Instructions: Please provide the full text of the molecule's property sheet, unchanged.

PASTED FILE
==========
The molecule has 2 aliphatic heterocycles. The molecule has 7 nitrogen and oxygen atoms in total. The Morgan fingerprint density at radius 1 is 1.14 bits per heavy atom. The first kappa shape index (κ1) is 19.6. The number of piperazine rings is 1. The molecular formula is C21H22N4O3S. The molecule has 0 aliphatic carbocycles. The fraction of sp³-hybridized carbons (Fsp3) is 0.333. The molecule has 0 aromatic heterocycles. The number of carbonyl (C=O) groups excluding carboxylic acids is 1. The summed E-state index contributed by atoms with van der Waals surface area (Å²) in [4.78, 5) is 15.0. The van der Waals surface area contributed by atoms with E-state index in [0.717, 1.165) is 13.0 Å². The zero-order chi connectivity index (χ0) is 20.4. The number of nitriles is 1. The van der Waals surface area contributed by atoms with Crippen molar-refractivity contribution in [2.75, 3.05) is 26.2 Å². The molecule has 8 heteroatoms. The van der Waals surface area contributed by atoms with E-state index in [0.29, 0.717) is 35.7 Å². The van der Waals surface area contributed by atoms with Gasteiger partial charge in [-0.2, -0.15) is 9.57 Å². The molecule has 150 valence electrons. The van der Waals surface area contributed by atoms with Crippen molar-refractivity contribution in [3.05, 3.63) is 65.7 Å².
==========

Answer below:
The molecule has 2 aliphatic heterocycles. The molecule has 7 nitrogen and oxygen atoms in total. The Morgan fingerprint density at radius 1 is 1.14 bits per heavy atom. The first kappa shape index (κ1) is 19.6. The number of piperazine rings is 1. The molecular formula is C21H22N4O3S. The molecule has 0 aliphatic carbocycles. The fraction of sp³-hybridized carbons (Fsp3) is 0.333. The molecule has 0 aromatic heterocycles. The number of carbonyl (C=O) groups excluding carboxylic acids is 1. The summed E-state index contributed by atoms with van der Waals surface area (Å²) in [4.78, 5) is 15.0. The van der Waals surface area contributed by atoms with E-state index in [0.717, 1.165) is 13.0 Å². The zero-order chi connectivity index (χ0) is 20.4. The number of nitriles is 1. The van der Waals surface area contributed by atoms with Crippen molar-refractivity contribution in [2.75, 3.05) is 26.2 Å². The molecule has 8 heteroatoms. The van der Waals surface area contributed by atoms with E-state index in [0.29, 0.717) is 35.7 Å². The van der Waals surface area contributed by atoms with Gasteiger partial charge in [-0.2, -0.15) is 9.57 Å². The molecule has 150 valence electrons. The van der Waals surface area contributed by atoms with Crippen molar-refractivity contribution in [3.05, 3.63) is 65.7 Å².